Was there a Tudor Age? Historian C.S.L. Davies (somewhat ironically the author of, among many other works, "a Study in the Effectivenness of Early Tudor Government,” Economic History Review 17, 2, 1964: 234–48) says no, or at least not until the mid-18th century.
- "He says that in Welsh documents the name of Tudor is 'celebrated' but it was 'considered an embarrassment in England.'
- "Henry VIII preferred to represent himself as the embodiment of the 'union of the families of Lancaster and York," says Dr Davies.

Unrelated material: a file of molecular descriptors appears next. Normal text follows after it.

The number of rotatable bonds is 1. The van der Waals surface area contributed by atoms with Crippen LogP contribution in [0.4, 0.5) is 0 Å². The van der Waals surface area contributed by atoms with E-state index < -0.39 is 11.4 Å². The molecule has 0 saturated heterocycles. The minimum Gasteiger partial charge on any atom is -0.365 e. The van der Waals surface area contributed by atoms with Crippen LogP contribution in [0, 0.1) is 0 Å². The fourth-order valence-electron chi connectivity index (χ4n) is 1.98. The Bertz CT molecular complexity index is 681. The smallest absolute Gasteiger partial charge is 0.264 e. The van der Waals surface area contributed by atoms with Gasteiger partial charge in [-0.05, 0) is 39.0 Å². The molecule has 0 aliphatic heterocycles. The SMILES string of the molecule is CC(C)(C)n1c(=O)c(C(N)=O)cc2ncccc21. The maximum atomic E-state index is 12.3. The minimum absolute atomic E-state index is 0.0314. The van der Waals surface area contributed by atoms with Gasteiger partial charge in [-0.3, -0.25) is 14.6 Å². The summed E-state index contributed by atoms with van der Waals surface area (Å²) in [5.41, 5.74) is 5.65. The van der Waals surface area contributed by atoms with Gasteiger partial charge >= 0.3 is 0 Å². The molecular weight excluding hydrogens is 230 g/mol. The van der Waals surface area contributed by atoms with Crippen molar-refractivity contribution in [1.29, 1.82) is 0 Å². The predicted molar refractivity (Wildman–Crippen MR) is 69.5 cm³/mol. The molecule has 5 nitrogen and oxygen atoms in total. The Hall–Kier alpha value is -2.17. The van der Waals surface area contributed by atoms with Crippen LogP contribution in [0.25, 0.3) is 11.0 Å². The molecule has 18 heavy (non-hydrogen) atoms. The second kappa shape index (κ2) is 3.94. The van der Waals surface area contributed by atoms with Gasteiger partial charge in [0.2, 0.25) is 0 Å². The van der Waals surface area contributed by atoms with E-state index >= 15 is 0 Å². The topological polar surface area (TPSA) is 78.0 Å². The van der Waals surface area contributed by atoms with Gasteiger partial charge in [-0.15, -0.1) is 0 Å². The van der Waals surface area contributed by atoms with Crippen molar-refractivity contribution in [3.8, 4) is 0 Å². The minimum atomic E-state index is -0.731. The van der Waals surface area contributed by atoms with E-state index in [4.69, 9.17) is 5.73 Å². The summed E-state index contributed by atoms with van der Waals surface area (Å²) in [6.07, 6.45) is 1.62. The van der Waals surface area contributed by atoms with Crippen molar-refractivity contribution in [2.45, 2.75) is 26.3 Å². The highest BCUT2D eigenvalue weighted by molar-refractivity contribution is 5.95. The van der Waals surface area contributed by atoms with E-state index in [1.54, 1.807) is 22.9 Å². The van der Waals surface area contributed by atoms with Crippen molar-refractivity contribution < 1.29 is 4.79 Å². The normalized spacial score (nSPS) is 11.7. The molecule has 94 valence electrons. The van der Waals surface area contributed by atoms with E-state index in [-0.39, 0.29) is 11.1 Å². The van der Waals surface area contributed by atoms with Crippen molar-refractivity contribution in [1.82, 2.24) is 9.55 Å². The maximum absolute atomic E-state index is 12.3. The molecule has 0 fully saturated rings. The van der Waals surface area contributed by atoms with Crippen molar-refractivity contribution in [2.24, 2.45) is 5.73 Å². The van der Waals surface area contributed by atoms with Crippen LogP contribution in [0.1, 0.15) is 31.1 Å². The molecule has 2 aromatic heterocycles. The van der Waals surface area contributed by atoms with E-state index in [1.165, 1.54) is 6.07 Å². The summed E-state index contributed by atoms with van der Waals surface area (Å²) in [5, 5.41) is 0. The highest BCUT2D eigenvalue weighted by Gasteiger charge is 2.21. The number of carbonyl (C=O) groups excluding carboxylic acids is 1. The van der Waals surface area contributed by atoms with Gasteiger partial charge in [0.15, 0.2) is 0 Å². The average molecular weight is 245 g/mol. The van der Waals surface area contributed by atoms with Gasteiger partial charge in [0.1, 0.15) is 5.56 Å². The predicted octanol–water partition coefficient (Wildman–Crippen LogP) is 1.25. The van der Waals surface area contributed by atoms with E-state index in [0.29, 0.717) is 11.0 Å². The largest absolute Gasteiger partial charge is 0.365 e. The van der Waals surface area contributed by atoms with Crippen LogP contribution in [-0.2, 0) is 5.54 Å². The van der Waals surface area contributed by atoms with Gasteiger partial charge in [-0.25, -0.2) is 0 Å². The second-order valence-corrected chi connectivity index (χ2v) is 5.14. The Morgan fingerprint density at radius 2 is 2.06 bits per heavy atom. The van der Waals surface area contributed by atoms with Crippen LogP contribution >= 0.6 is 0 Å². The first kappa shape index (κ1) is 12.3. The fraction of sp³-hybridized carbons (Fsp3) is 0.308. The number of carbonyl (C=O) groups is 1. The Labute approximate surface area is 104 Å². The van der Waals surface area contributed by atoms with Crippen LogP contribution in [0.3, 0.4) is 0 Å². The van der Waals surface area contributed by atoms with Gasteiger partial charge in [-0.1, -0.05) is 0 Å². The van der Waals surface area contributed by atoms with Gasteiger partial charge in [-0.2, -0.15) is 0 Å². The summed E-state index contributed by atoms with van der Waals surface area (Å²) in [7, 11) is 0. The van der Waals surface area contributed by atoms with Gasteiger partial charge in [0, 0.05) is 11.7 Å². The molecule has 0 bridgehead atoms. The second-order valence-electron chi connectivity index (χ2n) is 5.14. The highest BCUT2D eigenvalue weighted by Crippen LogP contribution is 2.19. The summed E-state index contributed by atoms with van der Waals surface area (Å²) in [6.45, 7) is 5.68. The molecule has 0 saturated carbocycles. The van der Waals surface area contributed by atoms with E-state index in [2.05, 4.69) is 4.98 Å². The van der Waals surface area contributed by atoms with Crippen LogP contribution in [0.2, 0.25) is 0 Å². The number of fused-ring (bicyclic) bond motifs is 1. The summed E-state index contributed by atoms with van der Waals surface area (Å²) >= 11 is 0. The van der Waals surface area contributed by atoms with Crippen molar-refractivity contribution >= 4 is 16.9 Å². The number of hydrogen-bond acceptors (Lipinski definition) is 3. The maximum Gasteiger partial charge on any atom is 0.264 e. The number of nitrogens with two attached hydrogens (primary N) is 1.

- "Dr Davies suggests that the idea of a distinct Tudor period of history was first established in the 18th Century by the historian and philosopher, David Hume." ("'Tudor era' is misleading myth, says Oxford historian," by Sean Coughlan, BBC, 29 May 2012)
In any case, Davies suggests that, in effect, Twdr was too Plaid Cymru for 16th-century Westminster.